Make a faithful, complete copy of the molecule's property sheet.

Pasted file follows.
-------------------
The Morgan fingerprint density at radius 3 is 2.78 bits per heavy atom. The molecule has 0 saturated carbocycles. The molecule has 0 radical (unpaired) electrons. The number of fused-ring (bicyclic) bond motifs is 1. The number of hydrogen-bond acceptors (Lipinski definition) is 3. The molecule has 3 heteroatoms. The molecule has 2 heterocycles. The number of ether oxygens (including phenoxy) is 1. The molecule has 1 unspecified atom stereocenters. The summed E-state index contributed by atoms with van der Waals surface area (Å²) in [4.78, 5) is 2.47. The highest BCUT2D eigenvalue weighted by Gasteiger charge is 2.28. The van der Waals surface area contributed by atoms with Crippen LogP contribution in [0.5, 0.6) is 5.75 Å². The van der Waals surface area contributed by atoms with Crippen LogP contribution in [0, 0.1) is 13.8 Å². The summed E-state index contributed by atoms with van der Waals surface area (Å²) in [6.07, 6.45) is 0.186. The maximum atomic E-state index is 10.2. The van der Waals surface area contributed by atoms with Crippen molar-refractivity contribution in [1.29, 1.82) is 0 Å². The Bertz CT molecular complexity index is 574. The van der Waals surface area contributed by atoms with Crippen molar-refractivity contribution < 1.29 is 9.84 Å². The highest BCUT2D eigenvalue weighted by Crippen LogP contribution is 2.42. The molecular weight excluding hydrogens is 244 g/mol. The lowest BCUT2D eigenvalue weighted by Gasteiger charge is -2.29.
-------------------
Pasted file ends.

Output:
The Morgan fingerprint density at radius 3 is 2.78 bits per heavy atom. The molecule has 0 saturated carbocycles. The molecule has 0 radical (unpaired) electrons. The number of fused-ring (bicyclic) bond motifs is 1. The number of hydrogen-bond acceptors (Lipinski definition) is 3. The molecule has 3 heteroatoms. The molecule has 2 heterocycles. The number of ether oxygens (including phenoxy) is 1. The molecule has 1 unspecified atom stereocenters. The summed E-state index contributed by atoms with van der Waals surface area (Å²) in [4.78, 5) is 2.47. The highest BCUT2D eigenvalue weighted by Gasteiger charge is 2.28. The van der Waals surface area contributed by atoms with Crippen LogP contribution in [0.5, 0.6) is 5.75 Å². The van der Waals surface area contributed by atoms with Crippen LogP contribution in [0, 0.1) is 13.8 Å². The summed E-state index contributed by atoms with van der Waals surface area (Å²) in [6.07, 6.45) is 0.186. The maximum atomic E-state index is 10.2. The van der Waals surface area contributed by atoms with Crippen molar-refractivity contribution in [1.29, 1.82) is 0 Å². The Bertz CT molecular complexity index is 574. The van der Waals surface area contributed by atoms with Crippen molar-refractivity contribution < 1.29 is 9.84 Å². The highest BCUT2D eigenvalue weighted by Crippen LogP contribution is 2.42. The molecular weight excluding hydrogens is 244 g/mol. The lowest BCUT2D eigenvalue weighted by Gasteiger charge is -2.29.